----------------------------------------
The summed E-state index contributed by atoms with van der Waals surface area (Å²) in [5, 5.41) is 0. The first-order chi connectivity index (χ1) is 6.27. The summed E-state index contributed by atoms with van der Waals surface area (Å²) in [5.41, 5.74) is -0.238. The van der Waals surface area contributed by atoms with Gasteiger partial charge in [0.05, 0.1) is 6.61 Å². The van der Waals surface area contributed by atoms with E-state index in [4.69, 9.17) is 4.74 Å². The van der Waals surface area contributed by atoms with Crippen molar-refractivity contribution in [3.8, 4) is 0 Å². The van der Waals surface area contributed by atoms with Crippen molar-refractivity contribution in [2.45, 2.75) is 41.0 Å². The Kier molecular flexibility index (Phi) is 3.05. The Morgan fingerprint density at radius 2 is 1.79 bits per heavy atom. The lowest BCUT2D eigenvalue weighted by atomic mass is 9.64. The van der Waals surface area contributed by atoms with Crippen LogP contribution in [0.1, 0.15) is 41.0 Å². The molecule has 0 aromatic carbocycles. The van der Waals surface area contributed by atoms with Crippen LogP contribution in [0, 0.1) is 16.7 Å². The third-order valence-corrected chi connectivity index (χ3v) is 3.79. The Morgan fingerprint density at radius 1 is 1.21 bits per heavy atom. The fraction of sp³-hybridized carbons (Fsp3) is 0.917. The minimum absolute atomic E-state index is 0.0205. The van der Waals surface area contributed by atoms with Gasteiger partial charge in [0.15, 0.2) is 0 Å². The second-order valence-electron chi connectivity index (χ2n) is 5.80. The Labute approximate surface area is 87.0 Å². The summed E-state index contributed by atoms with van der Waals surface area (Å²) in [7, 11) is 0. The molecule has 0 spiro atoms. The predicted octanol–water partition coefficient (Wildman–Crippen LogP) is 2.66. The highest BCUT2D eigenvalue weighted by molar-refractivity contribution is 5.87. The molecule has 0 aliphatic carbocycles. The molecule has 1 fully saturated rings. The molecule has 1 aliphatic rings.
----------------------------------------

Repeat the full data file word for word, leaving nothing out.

The summed E-state index contributed by atoms with van der Waals surface area (Å²) in [5, 5.41) is 0. The first-order chi connectivity index (χ1) is 6.27. The summed E-state index contributed by atoms with van der Waals surface area (Å²) in [5.41, 5.74) is -0.238. The van der Waals surface area contributed by atoms with Gasteiger partial charge in [0.05, 0.1) is 6.61 Å². The van der Waals surface area contributed by atoms with E-state index in [4.69, 9.17) is 4.74 Å². The van der Waals surface area contributed by atoms with Crippen molar-refractivity contribution in [3.8, 4) is 0 Å². The van der Waals surface area contributed by atoms with Crippen molar-refractivity contribution in [2.45, 2.75) is 41.0 Å². The Kier molecular flexibility index (Phi) is 3.05. The Morgan fingerprint density at radius 2 is 1.79 bits per heavy atom. The lowest BCUT2D eigenvalue weighted by atomic mass is 9.64. The van der Waals surface area contributed by atoms with Crippen LogP contribution in [0.1, 0.15) is 41.0 Å². The molecule has 0 aromatic carbocycles. The van der Waals surface area contributed by atoms with Crippen LogP contribution in [0, 0.1) is 16.7 Å². The third-order valence-corrected chi connectivity index (χ3v) is 3.79. The Morgan fingerprint density at radius 1 is 1.21 bits per heavy atom. The fraction of sp³-hybridized carbons (Fsp3) is 0.917. The minimum absolute atomic E-state index is 0.0205. The van der Waals surface area contributed by atoms with Gasteiger partial charge in [0.15, 0.2) is 0 Å². The second-order valence-electron chi connectivity index (χ2n) is 5.80. The Labute approximate surface area is 87.0 Å². The summed E-state index contributed by atoms with van der Waals surface area (Å²) in [7, 11) is 0. The molecule has 0 spiro atoms. The predicted octanol–water partition coefficient (Wildman–Crippen LogP) is 2.66. The highest BCUT2D eigenvalue weighted by molar-refractivity contribution is 5.87. The molecule has 0 aliphatic carbocycles. The molecule has 1 fully saturated rings. The molecule has 1 aliphatic rings.